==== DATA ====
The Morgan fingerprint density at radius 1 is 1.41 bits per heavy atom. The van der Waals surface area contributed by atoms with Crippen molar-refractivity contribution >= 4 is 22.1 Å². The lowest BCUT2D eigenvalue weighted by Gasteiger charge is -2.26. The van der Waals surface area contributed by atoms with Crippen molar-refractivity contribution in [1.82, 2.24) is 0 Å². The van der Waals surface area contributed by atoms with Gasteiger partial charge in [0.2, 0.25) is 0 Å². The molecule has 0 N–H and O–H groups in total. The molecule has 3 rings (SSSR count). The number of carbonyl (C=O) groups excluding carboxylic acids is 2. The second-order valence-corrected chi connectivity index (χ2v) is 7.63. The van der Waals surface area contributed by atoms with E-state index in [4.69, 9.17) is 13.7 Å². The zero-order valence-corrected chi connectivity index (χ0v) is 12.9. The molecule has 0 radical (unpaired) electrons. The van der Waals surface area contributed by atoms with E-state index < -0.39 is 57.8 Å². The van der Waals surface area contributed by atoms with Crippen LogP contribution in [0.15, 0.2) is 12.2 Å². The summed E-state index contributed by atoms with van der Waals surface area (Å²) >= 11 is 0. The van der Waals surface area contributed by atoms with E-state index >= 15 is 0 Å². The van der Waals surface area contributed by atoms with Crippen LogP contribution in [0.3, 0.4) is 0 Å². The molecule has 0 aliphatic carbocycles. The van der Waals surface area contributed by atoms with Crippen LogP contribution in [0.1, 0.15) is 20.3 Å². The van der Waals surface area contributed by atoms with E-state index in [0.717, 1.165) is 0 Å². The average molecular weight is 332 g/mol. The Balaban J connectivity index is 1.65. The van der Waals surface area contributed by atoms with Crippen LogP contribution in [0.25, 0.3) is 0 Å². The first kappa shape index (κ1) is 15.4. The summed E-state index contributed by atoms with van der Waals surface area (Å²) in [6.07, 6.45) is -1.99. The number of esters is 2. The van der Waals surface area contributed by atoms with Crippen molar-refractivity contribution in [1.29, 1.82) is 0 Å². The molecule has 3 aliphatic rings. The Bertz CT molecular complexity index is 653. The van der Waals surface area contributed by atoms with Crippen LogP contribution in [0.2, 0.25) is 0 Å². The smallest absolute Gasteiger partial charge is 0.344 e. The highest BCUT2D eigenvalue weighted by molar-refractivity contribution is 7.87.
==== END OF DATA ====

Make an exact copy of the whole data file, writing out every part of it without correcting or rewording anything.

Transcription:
The Morgan fingerprint density at radius 1 is 1.41 bits per heavy atom. The van der Waals surface area contributed by atoms with Crippen molar-refractivity contribution >= 4 is 22.1 Å². The lowest BCUT2D eigenvalue weighted by Gasteiger charge is -2.26. The van der Waals surface area contributed by atoms with Crippen molar-refractivity contribution in [1.82, 2.24) is 0 Å². The van der Waals surface area contributed by atoms with Gasteiger partial charge in [0.2, 0.25) is 0 Å². The molecule has 0 N–H and O–H groups in total. The molecule has 3 rings (SSSR count). The number of carbonyl (C=O) groups excluding carboxylic acids is 2. The second-order valence-corrected chi connectivity index (χ2v) is 7.63. The van der Waals surface area contributed by atoms with E-state index in [4.69, 9.17) is 13.7 Å². The zero-order valence-corrected chi connectivity index (χ0v) is 12.9. The molecule has 0 radical (unpaired) electrons. The van der Waals surface area contributed by atoms with E-state index < -0.39 is 57.8 Å². The van der Waals surface area contributed by atoms with Crippen LogP contribution in [0.15, 0.2) is 12.2 Å². The summed E-state index contributed by atoms with van der Waals surface area (Å²) >= 11 is 0. The van der Waals surface area contributed by atoms with E-state index >= 15 is 0 Å². The van der Waals surface area contributed by atoms with Crippen LogP contribution in [0.3, 0.4) is 0 Å². The molecule has 0 aliphatic carbocycles. The van der Waals surface area contributed by atoms with Crippen LogP contribution in [0.1, 0.15) is 20.3 Å². The van der Waals surface area contributed by atoms with E-state index in [0.717, 1.165) is 0 Å². The average molecular weight is 332 g/mol. The Balaban J connectivity index is 1.65. The van der Waals surface area contributed by atoms with Crippen LogP contribution in [0.25, 0.3) is 0 Å². The first kappa shape index (κ1) is 15.4. The summed E-state index contributed by atoms with van der Waals surface area (Å²) in [6.07, 6.45) is -1.99. The number of esters is 2. The van der Waals surface area contributed by atoms with Crippen molar-refractivity contribution in [1.29, 1.82) is 0 Å². The molecule has 3 aliphatic rings. The Bertz CT molecular complexity index is 653. The van der Waals surface area contributed by atoms with Crippen LogP contribution in [0.2, 0.25) is 0 Å². The smallest absolute Gasteiger partial charge is 0.344 e. The highest BCUT2D eigenvalue weighted by molar-refractivity contribution is 7.87.